Historical practices have resulted in the inequitable delivery of services to some areas of Toronto. The unequal burden of COVID-19 among residents revealed the economic, racial, health and social disparities that exist in some neighbourhoods.
But even before the pandemic, the City recognized the need to transform many of its systems, including how transportation projects are planned and implemented, to address those inequities. This applies to cycling infrastructure as well as other modes of transportation.
“Historically, there has been much more investment in on-street cycling infrastructure in the downtown core of Toronto, than in the suburbs. This has meant that a number of lower income neighbourhoods in the City’s suburbs have not been well served by cycling investments,” offered Katie Wittmann, Project Lead, Capital Projects and Program, Transportation Services. “In 2019, we developed a Cycling Network Plan that applied an equity lens for the first time to give greater priority to underserved neighbourhoods in the city. A similar equity-based approach is being applied to other modes of transportation as well.”
The equity lens applied to the 2019 Cycling Network Plan was grounded in the Neighbourhood Improvement Areas (NIAs) that were identified by the City in 2014. Toronto’s 140 neighbourhoods were scored using 15 indicators of neighbourhood inequity with statistics related to issues such as income levels, education, the walkability of neighbourhoods, voter turnout, and health risks such as diabetes. The results were used to score neighbourhoods on a Neighbourhood Equity Index. Neighbourhoods that passed a certain threshold were identified as NIAs that would receive additional staff support and funding to address inequities. The 2019 Cycling Network Plan added NIAs to the prioritization process for future cycling investments.
The 2021 Cycling Network Plan Update, which was approved by City Council in December 2021, applies an expanded equity-based approach. This time, staff combined a neighbourhood analysis of cycling infrastructure with a neighbourhood analysis of equity to create a Neighbourhood Cycling and Equity Map that combines both ratings and their overlap to prioritize investments. The 2021 Cycling Network Plan Update also shares analyses of other equity-related variables, such as crowded transit routes and areas that need more parkland, which are also considered in the expanded prioritization process.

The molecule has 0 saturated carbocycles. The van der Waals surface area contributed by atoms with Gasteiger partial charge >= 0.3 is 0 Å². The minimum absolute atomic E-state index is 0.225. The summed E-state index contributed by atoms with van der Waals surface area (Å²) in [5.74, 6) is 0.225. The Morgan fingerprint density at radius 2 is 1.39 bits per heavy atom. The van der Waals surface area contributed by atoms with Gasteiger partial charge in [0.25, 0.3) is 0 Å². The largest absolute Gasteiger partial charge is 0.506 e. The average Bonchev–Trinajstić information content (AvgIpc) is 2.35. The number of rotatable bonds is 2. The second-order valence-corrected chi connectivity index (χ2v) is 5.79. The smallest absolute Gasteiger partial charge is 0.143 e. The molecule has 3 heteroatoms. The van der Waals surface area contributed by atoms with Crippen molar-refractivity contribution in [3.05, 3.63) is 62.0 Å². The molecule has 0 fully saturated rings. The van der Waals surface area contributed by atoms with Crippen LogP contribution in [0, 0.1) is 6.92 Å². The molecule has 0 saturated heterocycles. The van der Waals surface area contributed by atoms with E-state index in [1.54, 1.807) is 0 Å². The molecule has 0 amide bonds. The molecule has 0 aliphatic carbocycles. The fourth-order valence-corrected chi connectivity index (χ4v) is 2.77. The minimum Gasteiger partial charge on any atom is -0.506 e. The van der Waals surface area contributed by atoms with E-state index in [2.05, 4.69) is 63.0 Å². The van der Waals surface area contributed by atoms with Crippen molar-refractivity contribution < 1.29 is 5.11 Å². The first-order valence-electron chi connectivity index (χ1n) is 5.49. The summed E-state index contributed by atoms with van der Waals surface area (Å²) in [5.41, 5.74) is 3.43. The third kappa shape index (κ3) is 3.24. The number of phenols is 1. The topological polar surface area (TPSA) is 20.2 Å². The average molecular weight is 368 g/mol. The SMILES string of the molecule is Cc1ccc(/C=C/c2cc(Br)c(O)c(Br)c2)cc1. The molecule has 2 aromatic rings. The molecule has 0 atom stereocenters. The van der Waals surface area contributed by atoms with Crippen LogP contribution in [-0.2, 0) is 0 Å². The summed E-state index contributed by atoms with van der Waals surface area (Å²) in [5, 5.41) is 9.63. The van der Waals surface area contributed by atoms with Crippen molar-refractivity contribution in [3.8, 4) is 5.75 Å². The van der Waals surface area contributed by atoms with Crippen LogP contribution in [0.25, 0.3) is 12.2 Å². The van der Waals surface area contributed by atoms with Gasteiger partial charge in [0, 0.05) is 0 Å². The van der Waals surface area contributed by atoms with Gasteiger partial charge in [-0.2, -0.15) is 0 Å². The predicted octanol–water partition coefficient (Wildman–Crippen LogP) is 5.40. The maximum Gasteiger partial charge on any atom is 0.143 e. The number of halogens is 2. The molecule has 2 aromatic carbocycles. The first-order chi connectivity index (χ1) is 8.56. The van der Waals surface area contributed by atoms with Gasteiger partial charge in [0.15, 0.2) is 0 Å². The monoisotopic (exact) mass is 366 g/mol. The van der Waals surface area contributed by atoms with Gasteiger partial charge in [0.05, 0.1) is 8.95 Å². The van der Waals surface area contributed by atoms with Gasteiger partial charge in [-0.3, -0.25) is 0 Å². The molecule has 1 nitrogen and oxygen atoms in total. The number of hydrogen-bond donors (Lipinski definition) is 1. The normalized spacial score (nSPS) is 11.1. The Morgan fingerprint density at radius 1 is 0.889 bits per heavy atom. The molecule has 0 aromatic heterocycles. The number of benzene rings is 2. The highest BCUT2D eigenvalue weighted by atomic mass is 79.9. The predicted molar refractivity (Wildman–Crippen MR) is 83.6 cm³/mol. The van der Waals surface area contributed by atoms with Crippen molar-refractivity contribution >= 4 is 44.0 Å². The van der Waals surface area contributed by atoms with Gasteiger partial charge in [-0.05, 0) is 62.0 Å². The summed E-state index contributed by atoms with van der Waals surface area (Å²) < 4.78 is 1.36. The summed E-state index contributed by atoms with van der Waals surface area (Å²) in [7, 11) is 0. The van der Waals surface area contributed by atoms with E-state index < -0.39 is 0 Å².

“We engaged with some advocacy, academic, and community groups on the revised approach but were limited in our ability to consult because of the pandemic,” noted Katie. “There was overall support for the updated analyses and approach, but we would like to do more consultation on the broader transportation programming process in the coming years, in addition to the project-specific consultations that already take place for each cycling route.”
The installation of cycling infrastructure over the last three years has been unprecedented in Toronto’s history. From 2019 to 2021, 65 km of new bikeways were
installed and 47 km of existing cycling routes were upgraded or enhanced. This work has accelerated progress towards the City’s goal of making cycling infrastructure accessible (i.e. within 250 to 500 metres) to all of the City’s population and jobs. The percentage of people and jobs that have access to cycling infrastructure has increased from 62.8% to 67.1% over the last three years. This means that about 180,000 more people are living or working within close proximity of a cycling route today than in 2018.
“We have also seen some concrete improvements in underserved neighbourhoods over the last few years. For example, many cycling routes have been installed in Thorncliffe Park & Flemingdon Park (#55 and #44 on the map) and near York University and Downsview (#27 and #26 on the map), and there are more routes in these and other NIAs planned for the near-term” said Katie.
The 2021 Cycling Network Plan identifies the need to increase the cycling budget to enhance public consultations, hire more staff to support design, consultation and delivery of cycling infrastructure, and for an increase in the capital budget from $16 million per year to $20 million per year.
“Since 2016, we have not increased the cycling budget to meet our equity goals; we have simply re-allocated existing funds for those goals,” explained Katie. “However, the pandemic brought a huge demand for cycling infrastructure from residents and Councillors alike which resulted in increased spending in 2020 to meet that demand, and we don’t see that demand changing in the future.”
All photos courtesy of Kanchan Maharaj.